2. Progressive majority.
Another reason why I will not be voting for David Miliband, and why I think Tories like him, is because he is deeply centrist. Coming from a lefty like me this may not surprise you. But there’s a broader point here.

The Conservatives are great at finding ways to shift the consensus to the right. That means any centrist has to also keep shifting to the right rather than challenge that and shift the political spectrum back in their favour. I support Ed Miliband because he believes that a progressive majority of independent progressive voters and Labour’s base can win elections.

This is why he hasn’t attacked the Coalition from the right on issues. Contrast that with David Miliband’s campaign team attacking the Coalition from the right on crime (Jack Straw on Ken Clarke) on civil liberties (Alan Johnson saying Labour did nothing wrong) and on defence (cutting Trident is bad etc etc).

Their team genuinely don’t believe that Labour can win voters unless it is right-wing on social issues. Do you honestly think David Miliband’s team after being elected will disavow any of their previous positions on the above or on immigration, given his backers?

3. A shrinking electorate
And lastly – I don’t believe Labour can win an election unless it attracts back the 4 million working class voters it has lost since 1997. I think Ed Miliband will make more of an effort here than David will.

But more importantly, I believe Tories prefer D-Miliband’s centrism here because it means he has to fight for votes from a shrinking electorate which is mostly on the right. The Tories would prefer that poorer voters who don’t like them anyway remain apathetic and disengaged from politics.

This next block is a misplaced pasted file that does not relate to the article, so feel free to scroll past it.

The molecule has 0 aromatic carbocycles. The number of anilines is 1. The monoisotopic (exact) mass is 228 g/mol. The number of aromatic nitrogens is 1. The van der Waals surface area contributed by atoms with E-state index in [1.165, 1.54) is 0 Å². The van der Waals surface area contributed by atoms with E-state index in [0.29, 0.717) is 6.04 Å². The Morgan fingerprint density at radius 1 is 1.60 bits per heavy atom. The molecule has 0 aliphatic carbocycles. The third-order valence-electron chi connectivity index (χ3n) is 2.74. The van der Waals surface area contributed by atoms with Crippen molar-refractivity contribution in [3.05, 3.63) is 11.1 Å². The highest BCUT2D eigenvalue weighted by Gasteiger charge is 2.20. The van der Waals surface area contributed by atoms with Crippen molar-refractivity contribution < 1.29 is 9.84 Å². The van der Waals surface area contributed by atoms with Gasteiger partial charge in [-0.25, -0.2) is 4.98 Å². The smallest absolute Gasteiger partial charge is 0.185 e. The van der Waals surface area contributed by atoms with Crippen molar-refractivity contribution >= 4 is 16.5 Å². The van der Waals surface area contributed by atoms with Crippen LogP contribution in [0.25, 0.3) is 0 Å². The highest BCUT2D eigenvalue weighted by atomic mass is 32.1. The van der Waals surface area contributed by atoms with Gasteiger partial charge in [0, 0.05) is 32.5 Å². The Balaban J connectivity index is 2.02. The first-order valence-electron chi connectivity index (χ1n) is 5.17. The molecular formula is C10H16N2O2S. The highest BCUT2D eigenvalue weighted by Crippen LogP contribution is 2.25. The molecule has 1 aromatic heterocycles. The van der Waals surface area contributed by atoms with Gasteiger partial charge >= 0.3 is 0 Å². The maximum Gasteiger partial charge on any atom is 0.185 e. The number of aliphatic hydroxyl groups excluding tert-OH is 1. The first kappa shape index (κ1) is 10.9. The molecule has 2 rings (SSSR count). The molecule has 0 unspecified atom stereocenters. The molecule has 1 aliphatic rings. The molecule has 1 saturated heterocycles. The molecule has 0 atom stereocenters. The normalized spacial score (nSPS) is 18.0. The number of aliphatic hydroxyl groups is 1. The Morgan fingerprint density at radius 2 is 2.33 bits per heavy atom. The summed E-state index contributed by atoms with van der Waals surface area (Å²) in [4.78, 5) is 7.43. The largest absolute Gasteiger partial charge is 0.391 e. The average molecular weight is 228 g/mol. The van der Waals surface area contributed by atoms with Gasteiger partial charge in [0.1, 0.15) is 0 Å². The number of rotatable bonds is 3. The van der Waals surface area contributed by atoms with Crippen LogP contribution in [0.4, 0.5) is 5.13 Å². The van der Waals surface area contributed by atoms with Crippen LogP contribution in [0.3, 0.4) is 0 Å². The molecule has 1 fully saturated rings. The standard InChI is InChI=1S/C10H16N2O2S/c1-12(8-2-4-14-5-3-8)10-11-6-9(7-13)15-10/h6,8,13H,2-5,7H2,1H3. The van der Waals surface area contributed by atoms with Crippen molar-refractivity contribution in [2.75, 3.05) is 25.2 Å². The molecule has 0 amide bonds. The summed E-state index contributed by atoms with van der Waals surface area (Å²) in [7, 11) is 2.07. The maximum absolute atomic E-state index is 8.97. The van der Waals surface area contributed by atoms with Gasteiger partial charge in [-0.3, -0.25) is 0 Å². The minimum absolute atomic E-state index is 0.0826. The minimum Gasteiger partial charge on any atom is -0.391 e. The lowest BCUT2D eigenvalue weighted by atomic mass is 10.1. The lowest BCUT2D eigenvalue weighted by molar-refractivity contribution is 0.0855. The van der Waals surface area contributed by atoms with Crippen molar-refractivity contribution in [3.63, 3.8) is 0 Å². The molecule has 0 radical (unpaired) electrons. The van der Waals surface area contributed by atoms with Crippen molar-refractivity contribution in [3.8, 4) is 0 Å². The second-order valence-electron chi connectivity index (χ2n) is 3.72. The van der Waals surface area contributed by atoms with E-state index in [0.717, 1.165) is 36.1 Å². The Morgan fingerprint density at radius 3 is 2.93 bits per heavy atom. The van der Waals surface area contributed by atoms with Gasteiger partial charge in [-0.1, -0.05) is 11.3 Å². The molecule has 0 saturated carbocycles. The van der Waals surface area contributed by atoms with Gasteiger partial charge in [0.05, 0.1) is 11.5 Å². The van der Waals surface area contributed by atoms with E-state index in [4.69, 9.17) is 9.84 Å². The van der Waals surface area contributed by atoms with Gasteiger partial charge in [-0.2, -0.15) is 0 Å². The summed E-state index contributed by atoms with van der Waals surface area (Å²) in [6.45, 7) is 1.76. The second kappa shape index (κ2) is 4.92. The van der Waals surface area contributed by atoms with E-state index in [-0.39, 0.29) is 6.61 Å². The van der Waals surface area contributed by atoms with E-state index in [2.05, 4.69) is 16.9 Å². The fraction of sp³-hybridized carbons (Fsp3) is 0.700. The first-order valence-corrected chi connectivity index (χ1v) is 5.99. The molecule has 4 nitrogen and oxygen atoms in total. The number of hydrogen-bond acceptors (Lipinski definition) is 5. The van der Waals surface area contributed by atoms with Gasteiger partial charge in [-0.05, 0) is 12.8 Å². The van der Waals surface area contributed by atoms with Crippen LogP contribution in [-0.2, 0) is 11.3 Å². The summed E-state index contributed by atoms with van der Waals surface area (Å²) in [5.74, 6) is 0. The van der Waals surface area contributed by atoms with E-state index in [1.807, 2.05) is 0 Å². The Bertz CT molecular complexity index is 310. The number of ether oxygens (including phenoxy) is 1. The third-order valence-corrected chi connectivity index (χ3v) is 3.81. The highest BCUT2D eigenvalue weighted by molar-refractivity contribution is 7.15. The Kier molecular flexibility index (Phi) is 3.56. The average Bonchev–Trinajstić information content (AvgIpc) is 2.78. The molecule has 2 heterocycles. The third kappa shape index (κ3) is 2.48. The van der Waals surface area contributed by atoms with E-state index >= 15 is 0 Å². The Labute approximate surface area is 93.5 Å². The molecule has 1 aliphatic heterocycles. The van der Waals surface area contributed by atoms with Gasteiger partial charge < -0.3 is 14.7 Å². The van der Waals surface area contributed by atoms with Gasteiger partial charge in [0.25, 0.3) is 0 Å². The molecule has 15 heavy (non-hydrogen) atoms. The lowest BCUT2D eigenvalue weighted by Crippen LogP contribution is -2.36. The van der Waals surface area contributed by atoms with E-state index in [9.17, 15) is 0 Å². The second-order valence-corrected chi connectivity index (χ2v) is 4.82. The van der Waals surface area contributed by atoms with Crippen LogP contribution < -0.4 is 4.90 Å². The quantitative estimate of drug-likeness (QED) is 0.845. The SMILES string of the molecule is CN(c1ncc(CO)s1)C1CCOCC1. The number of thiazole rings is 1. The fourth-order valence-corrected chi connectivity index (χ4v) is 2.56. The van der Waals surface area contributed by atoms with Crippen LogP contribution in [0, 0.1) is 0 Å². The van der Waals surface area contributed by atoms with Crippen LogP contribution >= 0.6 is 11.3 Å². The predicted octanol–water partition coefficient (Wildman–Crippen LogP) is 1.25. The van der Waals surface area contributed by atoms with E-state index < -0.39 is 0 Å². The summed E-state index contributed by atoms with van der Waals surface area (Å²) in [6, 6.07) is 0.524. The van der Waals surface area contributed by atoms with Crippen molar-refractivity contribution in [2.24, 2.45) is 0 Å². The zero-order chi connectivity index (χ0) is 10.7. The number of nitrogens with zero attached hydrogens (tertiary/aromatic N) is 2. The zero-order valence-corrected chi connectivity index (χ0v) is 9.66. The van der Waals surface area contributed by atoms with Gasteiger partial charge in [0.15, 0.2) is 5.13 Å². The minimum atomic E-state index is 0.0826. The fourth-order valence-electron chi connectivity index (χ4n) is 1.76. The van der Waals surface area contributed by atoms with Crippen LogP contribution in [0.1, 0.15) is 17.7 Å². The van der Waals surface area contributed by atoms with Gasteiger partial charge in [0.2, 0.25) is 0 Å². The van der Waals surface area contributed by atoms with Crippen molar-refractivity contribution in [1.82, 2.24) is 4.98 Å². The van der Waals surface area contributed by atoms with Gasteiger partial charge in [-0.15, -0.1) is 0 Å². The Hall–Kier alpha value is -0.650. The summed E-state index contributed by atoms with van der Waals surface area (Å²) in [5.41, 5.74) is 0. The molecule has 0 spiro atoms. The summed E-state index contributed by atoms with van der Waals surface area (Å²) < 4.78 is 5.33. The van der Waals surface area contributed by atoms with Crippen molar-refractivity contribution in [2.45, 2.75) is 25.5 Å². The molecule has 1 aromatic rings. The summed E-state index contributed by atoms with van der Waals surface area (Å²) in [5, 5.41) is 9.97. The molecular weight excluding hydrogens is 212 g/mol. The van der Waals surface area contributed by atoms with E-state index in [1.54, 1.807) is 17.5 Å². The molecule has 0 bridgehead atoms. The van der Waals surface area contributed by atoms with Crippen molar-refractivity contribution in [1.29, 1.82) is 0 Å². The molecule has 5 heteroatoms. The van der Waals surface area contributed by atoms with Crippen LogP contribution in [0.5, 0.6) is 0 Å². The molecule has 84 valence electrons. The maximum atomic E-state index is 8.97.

Lastly
I’m not hating on David Miliband, just pointing out where I differ from him ideologically. If Ed Miliband goes on to win and then takes the course his brother advocated, I would of course argue against that.

So please don’t see this as an attempt to rubbish DM. I’m sick of all this media briefings against EM already, with him being called ‘Forrest Gump’ or people being told they won’t get jobs if he gets elected. This is not in the same vein.

    Share on Tumblr   submit to reddit  


About the author
Sunny Hundal is editor of LC. Also: on Twitter, at Pickled Politics and Guardian CIF.
· Other posts by


Story Filed Under: Blog ,Labour party ,The Left ,Westminster

Sorry, the comment form is closed at this time.


Reader comments